#SpaceWatchGL Opinion: ISU SSP22 Special – Team Project – Down 2 Earth

By Gary Martin, Carolina Sá, Raphael Roettgen and Camilo Andrés Reyes

Group photos at Deimos Engenharia; photo courtesy of Gary Martin

This summer has been amazing at Instituto Superior Técnico – Tagus Park in Oeiras, Portugal, especially for the energetic, driven and inspiring people who make up the Down 2 Earth team project. Under the proposed theme of space for non-space, the team focused on the downstream value chain trying to identify potential gaps and suggesting new ideas to drive the adoption of space data. by the non-space sectors. They worked and played long hours throughout the International Space University (ISU) Space Studies Program 2022 (SSP22) nine-week course and pooled their expertise and creativity to bring a significant contribution to the space community. The research carried out by the project team was carried out at the request of the International Space University, the Portuguese space agency – Portugal Space and supported by AWS (Amazon Web Services).

The team project brought together 23 talented participants from 11 countries. Team members have experienced first-hand how to work in the interdisciplinary, international and intercultural (3I) environment of UIS. To be successful, they had to self-organize, agree on the scope of the project, divide up the work, and create a detailed work plan for the entire project. During the first weeks of data collection for the project, the team met with experts in person and online (e.g. representatives from ESA, NASA, EUSPA, Planet, BCG and national companies and start-ups such as SpinWorks, Spotlite and Tesselo) and made professional visits to relevant local Portuguese organizations (e.g. Deimos Engenharia and the offices of Development Seed in Lisbon). The project requirements were to produce a final report of more than 120 pages and a very brilliant executive summary used to market their results. Another deliverable is the final presentation, where participants describe their project and research findings in a one-hour multimedia format. After the presentation, the whole team takes the stage to answer questions from a panel of external experts.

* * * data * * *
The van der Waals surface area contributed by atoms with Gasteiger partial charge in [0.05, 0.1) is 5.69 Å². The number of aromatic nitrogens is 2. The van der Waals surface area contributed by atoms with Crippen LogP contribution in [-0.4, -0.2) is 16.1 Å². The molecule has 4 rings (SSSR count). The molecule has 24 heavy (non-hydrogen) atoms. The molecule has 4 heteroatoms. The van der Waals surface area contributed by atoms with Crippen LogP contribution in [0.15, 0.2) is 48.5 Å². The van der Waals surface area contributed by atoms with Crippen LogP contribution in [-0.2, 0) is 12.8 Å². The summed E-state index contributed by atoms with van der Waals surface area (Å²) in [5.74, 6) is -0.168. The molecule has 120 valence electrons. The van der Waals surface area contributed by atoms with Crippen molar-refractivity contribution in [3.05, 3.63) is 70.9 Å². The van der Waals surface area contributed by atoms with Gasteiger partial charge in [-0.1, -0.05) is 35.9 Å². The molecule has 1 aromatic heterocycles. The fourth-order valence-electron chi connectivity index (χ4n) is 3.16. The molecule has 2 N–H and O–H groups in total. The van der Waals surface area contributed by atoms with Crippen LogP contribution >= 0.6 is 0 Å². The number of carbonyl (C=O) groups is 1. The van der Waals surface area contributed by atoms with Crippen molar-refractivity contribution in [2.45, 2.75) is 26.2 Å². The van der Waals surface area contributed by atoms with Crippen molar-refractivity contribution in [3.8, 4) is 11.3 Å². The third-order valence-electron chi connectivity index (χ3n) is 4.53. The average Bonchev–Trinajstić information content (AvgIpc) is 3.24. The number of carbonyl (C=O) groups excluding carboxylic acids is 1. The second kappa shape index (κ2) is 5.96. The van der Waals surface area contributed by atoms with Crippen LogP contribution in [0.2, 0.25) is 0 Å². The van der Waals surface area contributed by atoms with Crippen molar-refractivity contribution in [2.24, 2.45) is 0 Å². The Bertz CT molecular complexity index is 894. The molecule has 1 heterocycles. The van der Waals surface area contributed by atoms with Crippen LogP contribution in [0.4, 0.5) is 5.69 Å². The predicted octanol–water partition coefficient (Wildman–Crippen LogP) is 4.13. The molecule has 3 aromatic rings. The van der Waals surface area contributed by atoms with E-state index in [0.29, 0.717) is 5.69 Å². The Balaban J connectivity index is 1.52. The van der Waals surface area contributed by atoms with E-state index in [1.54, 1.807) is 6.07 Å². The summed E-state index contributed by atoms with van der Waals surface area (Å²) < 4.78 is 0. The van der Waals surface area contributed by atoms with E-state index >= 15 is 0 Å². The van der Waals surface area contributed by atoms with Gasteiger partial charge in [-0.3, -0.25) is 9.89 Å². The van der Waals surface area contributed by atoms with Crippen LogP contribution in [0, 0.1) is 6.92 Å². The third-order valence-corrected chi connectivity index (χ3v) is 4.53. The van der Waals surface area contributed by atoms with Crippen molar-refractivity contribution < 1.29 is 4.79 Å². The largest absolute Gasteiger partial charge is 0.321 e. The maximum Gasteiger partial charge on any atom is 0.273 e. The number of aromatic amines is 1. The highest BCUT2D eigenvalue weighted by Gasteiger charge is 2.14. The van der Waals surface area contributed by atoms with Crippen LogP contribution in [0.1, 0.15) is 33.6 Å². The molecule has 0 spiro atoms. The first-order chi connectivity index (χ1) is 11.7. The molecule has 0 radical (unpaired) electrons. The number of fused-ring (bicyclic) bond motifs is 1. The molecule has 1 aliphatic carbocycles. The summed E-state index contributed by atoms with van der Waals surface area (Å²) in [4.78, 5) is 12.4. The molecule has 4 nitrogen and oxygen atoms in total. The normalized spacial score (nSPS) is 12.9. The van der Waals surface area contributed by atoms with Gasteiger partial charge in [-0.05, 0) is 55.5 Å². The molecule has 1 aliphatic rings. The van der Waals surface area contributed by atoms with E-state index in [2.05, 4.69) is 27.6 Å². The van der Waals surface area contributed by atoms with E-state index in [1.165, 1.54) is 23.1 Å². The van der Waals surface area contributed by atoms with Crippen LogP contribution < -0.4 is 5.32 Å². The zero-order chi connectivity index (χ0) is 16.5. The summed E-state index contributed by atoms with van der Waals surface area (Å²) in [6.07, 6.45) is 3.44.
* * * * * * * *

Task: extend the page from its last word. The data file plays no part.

Group photos in the seed development offices in Lisbon; photo courtesy of Gary Martin